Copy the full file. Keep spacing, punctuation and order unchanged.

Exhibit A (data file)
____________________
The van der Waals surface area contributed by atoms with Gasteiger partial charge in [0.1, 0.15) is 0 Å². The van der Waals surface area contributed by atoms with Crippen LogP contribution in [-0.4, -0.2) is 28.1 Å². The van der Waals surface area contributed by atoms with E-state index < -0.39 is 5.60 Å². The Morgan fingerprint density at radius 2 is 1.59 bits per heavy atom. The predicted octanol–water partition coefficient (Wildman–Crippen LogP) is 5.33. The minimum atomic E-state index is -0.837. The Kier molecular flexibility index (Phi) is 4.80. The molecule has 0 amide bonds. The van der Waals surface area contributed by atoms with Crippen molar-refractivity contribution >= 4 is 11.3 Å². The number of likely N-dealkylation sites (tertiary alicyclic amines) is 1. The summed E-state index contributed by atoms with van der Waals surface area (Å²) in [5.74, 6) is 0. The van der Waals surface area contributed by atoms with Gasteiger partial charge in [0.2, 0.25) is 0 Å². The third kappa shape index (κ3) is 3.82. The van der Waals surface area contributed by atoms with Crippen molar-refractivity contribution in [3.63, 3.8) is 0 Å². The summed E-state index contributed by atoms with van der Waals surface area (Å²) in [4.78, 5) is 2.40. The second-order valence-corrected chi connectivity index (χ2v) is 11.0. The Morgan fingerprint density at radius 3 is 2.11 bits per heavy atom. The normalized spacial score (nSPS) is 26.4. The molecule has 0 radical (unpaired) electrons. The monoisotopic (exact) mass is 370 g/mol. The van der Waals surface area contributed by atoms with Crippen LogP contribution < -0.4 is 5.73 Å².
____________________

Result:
The van der Waals surface area contributed by atoms with Gasteiger partial charge in [0.1, 0.15) is 0 Å². The van der Waals surface area contributed by atoms with Crippen LogP contribution in [-0.4, -0.2) is 28.1 Å². The van der Waals surface area contributed by atoms with E-state index < -0.39 is 5.60 Å². The Morgan fingerprint density at radius 2 is 1.59 bits per heavy atom. The predicted octanol–water partition coefficient (Wildman–Crippen LogP) is 5.33. The minimum atomic E-state index is -0.837. The Kier molecular flexibility index (Phi) is 4.80. The molecule has 0 amide bonds. The van der Waals surface area contributed by atoms with Crippen molar-refractivity contribution >= 4 is 11.3 Å². The number of likely N-dealkylation sites (tertiary alicyclic amines) is 1. The summed E-state index contributed by atoms with van der Waals surface area (Å²) in [5.74, 6) is 0. The van der Waals surface area contributed by atoms with Gasteiger partial charge in [0.2, 0.25) is 0 Å². The third kappa shape index (κ3) is 3.82. The van der Waals surface area contributed by atoms with Crippen molar-refractivity contribution in [3.63, 3.8) is 0 Å². The summed E-state index contributed by atoms with van der Waals surface area (Å²) in [4.78, 5) is 2.40. The second-order valence-corrected chi connectivity index (χ2v) is 11.0. The Morgan fingerprint density at radius 3 is 2.11 bits per heavy atom. The normalized spacial score (nSPS) is 26.4. The molecule has 0 radical (unpaired) electrons. The monoisotopic (exact) mass is 370 g/mol. The van der Waals surface area contributed by atoms with Crippen LogP contribution < -0.4 is 5.73 Å².